I REMOVED THE YOKE of cable TV several years ago. Thanks to today’s streaming channels, I have endless options—and I’m still saving money.
If you thought cable offered an overflowing abundance of choices, buy a Roku or other streaming device. You could stay glued to the screen 24/7 and never see anything twice, probably for years.
A Roku device, available for as little as $24, will give you access to more than 200 channels, including the well-known streaming channels such as Netflix, Hulu and HBO Max. Some of the 200 channels charge monthly fees, but many are free.
Indeed, buried treasure can be found in the more obscure channels, such as Fawesome, an odd blend of “free” and “awesome.” Here you will find the original The Saint television series starring Roger Moore before he became James Bond. Also check out Tubi, which provides access to live news, in addition to long forgotten TV shows and old movies. Hulu lets you access other established cable channels, such as A&E and Lifetime.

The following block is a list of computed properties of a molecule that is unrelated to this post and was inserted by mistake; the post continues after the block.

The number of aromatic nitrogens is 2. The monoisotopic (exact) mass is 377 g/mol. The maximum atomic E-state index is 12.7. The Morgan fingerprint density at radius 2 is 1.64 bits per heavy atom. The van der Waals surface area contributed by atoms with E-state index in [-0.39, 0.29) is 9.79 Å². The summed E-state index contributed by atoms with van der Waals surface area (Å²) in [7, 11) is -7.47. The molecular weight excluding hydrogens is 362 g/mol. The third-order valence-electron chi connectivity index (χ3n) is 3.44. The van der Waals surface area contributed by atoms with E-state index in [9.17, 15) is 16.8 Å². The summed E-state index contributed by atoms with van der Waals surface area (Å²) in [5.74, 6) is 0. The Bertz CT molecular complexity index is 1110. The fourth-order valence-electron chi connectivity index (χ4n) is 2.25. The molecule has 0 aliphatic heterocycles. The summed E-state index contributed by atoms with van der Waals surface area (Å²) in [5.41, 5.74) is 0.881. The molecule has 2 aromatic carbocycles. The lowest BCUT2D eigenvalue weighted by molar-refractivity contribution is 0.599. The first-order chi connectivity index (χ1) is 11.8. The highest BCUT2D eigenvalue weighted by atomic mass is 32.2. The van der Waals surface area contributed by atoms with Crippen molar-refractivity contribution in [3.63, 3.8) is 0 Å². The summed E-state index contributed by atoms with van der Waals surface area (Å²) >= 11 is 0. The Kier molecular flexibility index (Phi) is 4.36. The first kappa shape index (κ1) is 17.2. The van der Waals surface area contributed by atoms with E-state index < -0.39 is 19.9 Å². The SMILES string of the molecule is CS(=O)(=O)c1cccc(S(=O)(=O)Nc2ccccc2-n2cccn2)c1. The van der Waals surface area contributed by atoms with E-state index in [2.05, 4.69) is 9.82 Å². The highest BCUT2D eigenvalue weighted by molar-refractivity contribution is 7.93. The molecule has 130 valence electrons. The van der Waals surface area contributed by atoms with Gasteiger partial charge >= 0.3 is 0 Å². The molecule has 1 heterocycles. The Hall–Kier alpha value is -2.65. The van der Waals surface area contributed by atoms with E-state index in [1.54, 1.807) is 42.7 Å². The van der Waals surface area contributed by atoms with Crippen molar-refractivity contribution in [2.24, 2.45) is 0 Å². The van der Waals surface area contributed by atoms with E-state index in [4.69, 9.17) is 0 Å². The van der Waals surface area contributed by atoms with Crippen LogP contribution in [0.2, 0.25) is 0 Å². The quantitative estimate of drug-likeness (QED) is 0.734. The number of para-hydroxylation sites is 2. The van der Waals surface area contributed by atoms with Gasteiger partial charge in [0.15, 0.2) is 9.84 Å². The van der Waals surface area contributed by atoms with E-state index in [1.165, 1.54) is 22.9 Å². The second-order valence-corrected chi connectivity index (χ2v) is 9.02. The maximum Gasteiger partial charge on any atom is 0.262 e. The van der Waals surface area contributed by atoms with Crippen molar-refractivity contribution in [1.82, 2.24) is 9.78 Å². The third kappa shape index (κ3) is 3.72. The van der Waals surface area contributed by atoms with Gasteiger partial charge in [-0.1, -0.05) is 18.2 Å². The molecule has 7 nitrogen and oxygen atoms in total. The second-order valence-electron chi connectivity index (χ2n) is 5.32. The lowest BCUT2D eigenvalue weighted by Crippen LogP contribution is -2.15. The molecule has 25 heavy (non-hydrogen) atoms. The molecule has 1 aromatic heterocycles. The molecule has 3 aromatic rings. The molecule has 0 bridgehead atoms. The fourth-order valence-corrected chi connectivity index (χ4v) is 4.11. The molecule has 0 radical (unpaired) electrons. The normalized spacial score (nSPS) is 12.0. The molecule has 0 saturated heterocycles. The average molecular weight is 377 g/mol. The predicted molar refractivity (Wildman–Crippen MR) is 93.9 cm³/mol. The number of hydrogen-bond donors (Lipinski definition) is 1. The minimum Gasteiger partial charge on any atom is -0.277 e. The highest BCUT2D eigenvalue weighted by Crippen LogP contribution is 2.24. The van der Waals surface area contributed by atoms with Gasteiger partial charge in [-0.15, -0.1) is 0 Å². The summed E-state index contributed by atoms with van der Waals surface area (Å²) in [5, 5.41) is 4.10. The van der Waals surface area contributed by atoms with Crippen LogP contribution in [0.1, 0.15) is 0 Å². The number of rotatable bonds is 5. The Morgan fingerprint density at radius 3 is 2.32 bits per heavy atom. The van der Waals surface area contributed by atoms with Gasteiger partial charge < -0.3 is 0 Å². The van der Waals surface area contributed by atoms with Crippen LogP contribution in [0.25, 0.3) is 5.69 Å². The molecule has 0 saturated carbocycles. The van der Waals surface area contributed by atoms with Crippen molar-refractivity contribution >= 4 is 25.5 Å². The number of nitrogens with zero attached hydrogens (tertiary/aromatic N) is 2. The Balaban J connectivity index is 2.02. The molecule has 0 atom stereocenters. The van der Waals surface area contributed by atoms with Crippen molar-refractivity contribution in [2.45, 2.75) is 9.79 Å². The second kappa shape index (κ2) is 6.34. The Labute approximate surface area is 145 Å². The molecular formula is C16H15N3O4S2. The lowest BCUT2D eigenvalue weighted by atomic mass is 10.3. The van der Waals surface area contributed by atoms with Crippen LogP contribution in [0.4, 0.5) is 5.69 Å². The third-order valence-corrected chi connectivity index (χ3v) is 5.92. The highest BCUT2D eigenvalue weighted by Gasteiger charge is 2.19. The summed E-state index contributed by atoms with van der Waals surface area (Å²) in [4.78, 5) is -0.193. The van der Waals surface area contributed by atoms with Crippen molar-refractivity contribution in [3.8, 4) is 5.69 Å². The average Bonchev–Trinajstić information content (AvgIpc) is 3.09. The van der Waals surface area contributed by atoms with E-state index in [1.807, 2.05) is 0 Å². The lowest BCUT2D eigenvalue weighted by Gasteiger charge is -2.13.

Many of the “free” channels have commercials. Remember them? It’s a small price to pay to relive childhood memories of watching the absurd but often hilarious 1960s sitcom Green Acres, available on Pluto. More cerebral choices can be found throughout the Roku world, including a plethora of documentaries and foreign language films.
But the best part of this post-cable world is that I’m paying about $30 less per month than before, even with seven subscribed channels that offer first-run theatrical films such as King Richard on HBO Max and widely celebrated new series such as Ozark on Netflix. Another advantage is that I can pause channels at my discretion, which was impossible when I was tied to the cable company. Here’s what I currently pay—with some prices the result of short-term specials: